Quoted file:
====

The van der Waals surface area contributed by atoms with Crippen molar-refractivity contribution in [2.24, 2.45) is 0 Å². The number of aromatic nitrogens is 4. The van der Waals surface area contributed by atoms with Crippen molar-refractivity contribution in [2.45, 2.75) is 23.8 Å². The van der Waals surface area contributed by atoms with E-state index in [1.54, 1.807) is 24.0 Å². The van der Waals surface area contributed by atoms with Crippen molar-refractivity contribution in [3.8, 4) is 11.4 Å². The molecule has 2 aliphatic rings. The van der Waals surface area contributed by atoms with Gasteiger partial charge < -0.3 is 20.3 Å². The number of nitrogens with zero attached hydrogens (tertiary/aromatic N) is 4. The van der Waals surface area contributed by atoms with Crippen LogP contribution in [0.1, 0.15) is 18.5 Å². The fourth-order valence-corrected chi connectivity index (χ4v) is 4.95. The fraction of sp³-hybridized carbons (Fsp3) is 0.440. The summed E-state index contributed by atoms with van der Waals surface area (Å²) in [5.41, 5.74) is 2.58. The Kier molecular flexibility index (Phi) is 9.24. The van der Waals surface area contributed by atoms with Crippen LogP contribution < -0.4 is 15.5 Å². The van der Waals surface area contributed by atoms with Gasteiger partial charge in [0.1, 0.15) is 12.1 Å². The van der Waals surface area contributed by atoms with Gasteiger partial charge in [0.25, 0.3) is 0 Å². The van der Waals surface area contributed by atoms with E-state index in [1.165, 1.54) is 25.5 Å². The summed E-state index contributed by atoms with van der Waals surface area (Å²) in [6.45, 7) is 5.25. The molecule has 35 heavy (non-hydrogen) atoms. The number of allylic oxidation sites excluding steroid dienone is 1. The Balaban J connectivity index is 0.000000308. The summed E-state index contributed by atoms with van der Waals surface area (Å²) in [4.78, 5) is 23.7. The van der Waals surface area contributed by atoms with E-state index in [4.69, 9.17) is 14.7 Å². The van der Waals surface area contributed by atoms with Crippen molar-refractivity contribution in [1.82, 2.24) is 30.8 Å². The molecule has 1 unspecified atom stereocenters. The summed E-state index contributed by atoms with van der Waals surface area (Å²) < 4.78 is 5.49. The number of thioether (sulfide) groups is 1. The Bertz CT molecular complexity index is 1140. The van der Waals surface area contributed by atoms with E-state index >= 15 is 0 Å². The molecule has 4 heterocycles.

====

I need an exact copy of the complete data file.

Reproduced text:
The van der Waals surface area contributed by atoms with Crippen molar-refractivity contribution in [2.24, 2.45) is 0 Å². The number of aromatic nitrogens is 4. The van der Waals surface area contributed by atoms with Crippen molar-refractivity contribution in [2.45, 2.75) is 23.8 Å². The van der Waals surface area contributed by atoms with E-state index in [1.54, 1.807) is 24.0 Å². The van der Waals surface area contributed by atoms with Crippen molar-refractivity contribution in [3.8, 4) is 11.4 Å². The molecule has 2 aliphatic rings. The van der Waals surface area contributed by atoms with Gasteiger partial charge < -0.3 is 20.3 Å². The number of nitrogens with zero attached hydrogens (tertiary/aromatic N) is 4. The van der Waals surface area contributed by atoms with Crippen LogP contribution in [0.1, 0.15) is 18.5 Å². The fourth-order valence-corrected chi connectivity index (χ4v) is 4.95. The fraction of sp³-hybridized carbons (Fsp3) is 0.440. The summed E-state index contributed by atoms with van der Waals surface area (Å²) in [5.41, 5.74) is 2.58. The Kier molecular flexibility index (Phi) is 9.24. The van der Waals surface area contributed by atoms with Crippen LogP contribution < -0.4 is 15.5 Å². The van der Waals surface area contributed by atoms with Gasteiger partial charge in [0.1, 0.15) is 12.1 Å². The van der Waals surface area contributed by atoms with Gasteiger partial charge in [0.25, 0.3) is 0 Å². The van der Waals surface area contributed by atoms with E-state index in [1.165, 1.54) is 25.5 Å². The summed E-state index contributed by atoms with van der Waals surface area (Å²) in [6.45, 7) is 5.25. The molecule has 35 heavy (non-hydrogen) atoms. The number of allylic oxidation sites excluding steroid dienone is 1. The Balaban J connectivity index is 0.000000308. The summed E-state index contributed by atoms with van der Waals surface area (Å²) in [4.78, 5) is 23.7. The van der Waals surface area contributed by atoms with E-state index in [4.69, 9.17) is 14.7 Å². The van der Waals surface area contributed by atoms with Crippen molar-refractivity contribution in [1.82, 2.24) is 30.8 Å². The molecule has 1 unspecified atom stereocenters. The summed E-state index contributed by atoms with van der Waals surface area (Å²) < 4.78 is 5.49. The number of thioether (sulfide) groups is 1. The Bertz CT molecular complexity index is 1140. The van der Waals surface area contributed by atoms with E-state index >= 15 is 0 Å². The molecule has 4 heterocycles.